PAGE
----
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The OneGeology concept emerged in 2006. Like most ideas which catch the imagination, it was simple, basic and unifying, but most of all it was timely.

Behind OneGeology was a set of principles: Geological surveys and geoscientists around the world have a responsibility to:

  • make accessible the best geological and other geoscience data they have now.
  • work towards consistent standards for data access – schematic interoperability.
  • enhance and increase the use and usability of their data.

The objectives of the initiative follow logically from there:

  • make existing geological and other geoscience data accessible in whatever digital format is available in each country.
  • transfer know-how to those who need it, adopting an approach that recognises that different nations have differing abilities to participate.
  • stimulate a rapid increase in interoperability, achieved through the development and use of the web mark-up language, GeoSciML. Find out more about GeoSciML.
  • promoting geoscience and raising awareness of its economical and societal importance among the wider public.

What are the benefits of OneGeology?

  • Involvement in the 3D geodata standards development
  • Contribution and access to the expertise and experience of international geoscientists and informatics experts (knowledge transfer)
  • Leverage Members' research, survey and service contribution through its global presence
  • Build upon 20+ years of geo-IT and web development (state-of-the-art expertise)
  • Distributed dynamic system – serving the data by data provider or using a "buddy" survey
  • Use of open global GeoInformation standards (WMS and WFS) to various topics, which facilitate the cross-border and/or global data usage analyses and modelling
Mountains and snow

Geology matters!

Think about it, geology is important. We are desperately short of natural resources in many parts of the world and suffer too often from the devastating effects of natural hazards. Many economies are based on exploiting natural resources and geology lies at the heart of many of today's most pressing environmental issues. So knowing the rocks beneath your feet is pretty crucial. Add this to the growing public interest in the environment and in particular climate change, solving the problem of excess CO2, the potential occurrence of geohazards, or where energy is going to come from in the future. You then begin to understand the importance of geology.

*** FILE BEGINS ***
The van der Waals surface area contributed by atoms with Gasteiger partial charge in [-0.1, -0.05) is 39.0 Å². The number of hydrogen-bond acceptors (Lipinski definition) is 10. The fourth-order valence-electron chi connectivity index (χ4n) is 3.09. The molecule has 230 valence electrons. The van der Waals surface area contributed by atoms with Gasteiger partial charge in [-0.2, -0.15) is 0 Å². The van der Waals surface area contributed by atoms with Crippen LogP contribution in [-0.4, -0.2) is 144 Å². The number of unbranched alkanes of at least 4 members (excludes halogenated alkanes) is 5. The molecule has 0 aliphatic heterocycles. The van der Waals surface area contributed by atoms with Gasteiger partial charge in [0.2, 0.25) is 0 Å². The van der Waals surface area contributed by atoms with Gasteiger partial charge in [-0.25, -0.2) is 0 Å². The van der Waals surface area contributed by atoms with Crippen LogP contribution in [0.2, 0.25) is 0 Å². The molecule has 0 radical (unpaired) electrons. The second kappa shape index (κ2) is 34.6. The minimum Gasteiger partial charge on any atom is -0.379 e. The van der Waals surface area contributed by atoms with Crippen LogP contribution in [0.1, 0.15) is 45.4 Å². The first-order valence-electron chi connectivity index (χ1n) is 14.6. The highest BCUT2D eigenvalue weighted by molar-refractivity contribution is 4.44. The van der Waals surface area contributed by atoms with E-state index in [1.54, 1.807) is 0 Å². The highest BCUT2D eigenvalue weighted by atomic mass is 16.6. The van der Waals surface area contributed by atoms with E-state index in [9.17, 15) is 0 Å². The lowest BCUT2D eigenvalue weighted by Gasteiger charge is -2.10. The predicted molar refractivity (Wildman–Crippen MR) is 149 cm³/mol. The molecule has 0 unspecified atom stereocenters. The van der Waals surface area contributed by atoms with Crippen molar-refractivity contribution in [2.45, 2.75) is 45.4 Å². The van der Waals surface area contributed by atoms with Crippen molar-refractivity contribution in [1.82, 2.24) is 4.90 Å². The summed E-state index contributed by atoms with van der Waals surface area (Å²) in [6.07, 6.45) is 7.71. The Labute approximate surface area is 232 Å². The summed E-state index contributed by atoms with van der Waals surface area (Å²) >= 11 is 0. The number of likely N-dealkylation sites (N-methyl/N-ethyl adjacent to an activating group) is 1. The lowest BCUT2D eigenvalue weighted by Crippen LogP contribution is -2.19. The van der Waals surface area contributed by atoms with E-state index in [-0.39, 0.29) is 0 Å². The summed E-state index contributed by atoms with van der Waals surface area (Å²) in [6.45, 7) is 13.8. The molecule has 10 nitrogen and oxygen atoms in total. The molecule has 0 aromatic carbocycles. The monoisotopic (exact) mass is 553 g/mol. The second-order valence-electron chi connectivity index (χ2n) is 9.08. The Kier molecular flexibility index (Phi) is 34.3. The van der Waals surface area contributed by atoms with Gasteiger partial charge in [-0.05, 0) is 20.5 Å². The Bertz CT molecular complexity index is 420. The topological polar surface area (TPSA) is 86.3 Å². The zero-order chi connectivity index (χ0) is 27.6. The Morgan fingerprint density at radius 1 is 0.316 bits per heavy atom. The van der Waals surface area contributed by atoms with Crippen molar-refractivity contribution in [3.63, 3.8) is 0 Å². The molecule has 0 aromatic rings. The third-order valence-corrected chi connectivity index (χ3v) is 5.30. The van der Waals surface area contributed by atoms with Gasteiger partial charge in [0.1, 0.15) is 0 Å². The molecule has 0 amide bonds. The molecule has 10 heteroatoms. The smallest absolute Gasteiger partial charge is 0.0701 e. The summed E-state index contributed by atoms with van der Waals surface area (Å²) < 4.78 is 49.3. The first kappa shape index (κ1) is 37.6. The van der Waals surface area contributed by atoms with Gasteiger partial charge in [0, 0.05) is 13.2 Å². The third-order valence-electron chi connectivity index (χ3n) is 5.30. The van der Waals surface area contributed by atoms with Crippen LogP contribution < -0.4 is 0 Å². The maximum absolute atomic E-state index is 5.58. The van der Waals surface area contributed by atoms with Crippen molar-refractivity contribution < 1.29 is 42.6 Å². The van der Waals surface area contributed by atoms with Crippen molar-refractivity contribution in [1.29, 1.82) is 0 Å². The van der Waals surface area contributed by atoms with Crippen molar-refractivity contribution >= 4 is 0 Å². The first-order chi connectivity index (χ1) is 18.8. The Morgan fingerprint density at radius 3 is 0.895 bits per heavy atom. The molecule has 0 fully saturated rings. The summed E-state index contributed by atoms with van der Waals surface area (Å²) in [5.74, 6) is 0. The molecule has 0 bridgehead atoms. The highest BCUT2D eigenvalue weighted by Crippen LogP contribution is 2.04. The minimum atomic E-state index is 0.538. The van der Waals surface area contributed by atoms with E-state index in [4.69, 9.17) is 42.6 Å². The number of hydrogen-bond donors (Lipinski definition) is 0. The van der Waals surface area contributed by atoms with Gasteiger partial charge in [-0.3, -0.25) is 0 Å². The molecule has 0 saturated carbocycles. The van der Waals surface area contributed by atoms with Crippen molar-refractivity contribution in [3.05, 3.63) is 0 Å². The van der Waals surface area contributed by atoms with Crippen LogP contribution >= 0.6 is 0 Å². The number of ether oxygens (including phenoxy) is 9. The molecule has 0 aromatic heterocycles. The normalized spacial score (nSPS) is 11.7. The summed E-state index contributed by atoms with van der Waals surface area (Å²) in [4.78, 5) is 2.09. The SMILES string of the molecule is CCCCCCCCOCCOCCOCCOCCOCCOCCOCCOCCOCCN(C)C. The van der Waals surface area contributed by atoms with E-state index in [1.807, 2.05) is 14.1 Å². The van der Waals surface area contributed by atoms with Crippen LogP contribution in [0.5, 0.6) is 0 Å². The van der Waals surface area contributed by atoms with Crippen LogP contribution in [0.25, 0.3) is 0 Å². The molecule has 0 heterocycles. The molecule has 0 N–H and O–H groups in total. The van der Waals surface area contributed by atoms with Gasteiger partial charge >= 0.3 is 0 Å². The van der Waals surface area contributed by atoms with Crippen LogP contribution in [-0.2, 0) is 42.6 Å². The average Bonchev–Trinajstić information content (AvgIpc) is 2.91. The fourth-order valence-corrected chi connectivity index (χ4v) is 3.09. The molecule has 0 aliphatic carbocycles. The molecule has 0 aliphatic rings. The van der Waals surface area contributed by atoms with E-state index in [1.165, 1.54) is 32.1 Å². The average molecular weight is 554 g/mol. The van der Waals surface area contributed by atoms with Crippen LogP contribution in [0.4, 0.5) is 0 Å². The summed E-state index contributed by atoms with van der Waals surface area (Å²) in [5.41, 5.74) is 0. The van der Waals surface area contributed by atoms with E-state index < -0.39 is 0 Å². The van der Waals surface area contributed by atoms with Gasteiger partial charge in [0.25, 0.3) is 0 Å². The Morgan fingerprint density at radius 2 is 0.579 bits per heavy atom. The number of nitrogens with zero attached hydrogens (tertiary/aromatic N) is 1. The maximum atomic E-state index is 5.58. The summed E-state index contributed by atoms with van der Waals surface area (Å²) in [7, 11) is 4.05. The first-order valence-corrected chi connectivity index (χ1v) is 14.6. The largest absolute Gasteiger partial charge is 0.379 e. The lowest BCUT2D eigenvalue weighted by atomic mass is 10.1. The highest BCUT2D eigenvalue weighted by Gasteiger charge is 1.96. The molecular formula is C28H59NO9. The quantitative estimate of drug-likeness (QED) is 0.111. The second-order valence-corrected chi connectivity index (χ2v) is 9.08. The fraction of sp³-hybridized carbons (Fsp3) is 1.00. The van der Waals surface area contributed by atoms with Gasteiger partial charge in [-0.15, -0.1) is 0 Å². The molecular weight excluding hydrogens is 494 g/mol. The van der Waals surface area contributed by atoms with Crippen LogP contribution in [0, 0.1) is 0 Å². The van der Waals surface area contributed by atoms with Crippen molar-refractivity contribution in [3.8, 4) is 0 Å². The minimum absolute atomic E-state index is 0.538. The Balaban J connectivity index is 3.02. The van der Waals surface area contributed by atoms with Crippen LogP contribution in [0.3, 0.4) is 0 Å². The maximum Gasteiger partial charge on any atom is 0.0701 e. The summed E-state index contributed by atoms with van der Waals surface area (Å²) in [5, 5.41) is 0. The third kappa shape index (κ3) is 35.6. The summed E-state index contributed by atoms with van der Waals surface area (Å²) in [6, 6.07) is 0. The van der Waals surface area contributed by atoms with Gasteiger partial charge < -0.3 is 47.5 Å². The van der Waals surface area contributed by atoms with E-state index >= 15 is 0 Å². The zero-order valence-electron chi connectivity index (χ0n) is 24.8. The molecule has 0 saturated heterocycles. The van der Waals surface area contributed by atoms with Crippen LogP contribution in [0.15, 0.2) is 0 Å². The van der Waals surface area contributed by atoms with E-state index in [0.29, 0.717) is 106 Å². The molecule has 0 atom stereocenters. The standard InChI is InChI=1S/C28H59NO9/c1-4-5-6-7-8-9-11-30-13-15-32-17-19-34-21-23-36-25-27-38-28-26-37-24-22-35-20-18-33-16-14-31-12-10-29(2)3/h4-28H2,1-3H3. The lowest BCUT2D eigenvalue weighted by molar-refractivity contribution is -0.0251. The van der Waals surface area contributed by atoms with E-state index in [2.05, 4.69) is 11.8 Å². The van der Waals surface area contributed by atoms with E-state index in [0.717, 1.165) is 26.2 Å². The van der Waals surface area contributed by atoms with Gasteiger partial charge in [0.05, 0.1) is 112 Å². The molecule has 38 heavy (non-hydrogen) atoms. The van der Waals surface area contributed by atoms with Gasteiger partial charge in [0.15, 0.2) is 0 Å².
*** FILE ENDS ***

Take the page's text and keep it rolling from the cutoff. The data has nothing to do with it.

Why do we need OneGeology now?

  • The technology, skills and culture of the majority of the organisations who will be involved are now in place.
  • We can capitalise on the International Year of Planet Earth 2008 and on this organised consortium of geological surveys around the globe to get every nation to make a commitment to deliver their part of the global geological jigsaw puzzle.
  • This way every nation (through its geological survey), can make a practical contribution to doing something global and making a difference!
  • We've achieved a sginificat shift in the development of 2D geological standards and it's time for the next step – to tackle also standardisation in the 3rd dimension.
  • Challenges of contemporary society reach beyond national borders and to effectivelly address them OneGeology provides efficient platform for the cooperation.
  • Currently participants are tackling similar challenges sporadically and by joining resources, the goals could be achieved faster and with better resource efficiency.

What are the reasons behind OneGeology?

  • the need to understand our global environment to solve global environmental problems at a global scale.
  • for geological surveys to provide a tangible deliverable for the benefit of society involving all nations and raising the profile of geoscience.
  • because digital geological data is often of variable quality and consistency. The aim is to bring it all together, making it easily accessible and creating an important source of global geological map data.
  • we can utilise geo-spatial data, satellite imagery and computing systems that we have never had before.
  • we can create an aspirational benchmark for all nations to attain.
  • the geoscience community needs to accelerate the development and spread of simple, essential digital geological map standards.
  • the consortium is transfering know-how, reducing the length and expense of the learning curve, while at the same time producing maps and data that will attract interest and investment.
  • increasing the openness and richness of geoscience data from individual countries to create a multi-thematic global geological data resource on the rocks beneath our feet. Authoritative information on hazards and minerals will help to prevent natural disasters, explore for resources (water, minerals and energy) and identify risks to human health on a planetary scale.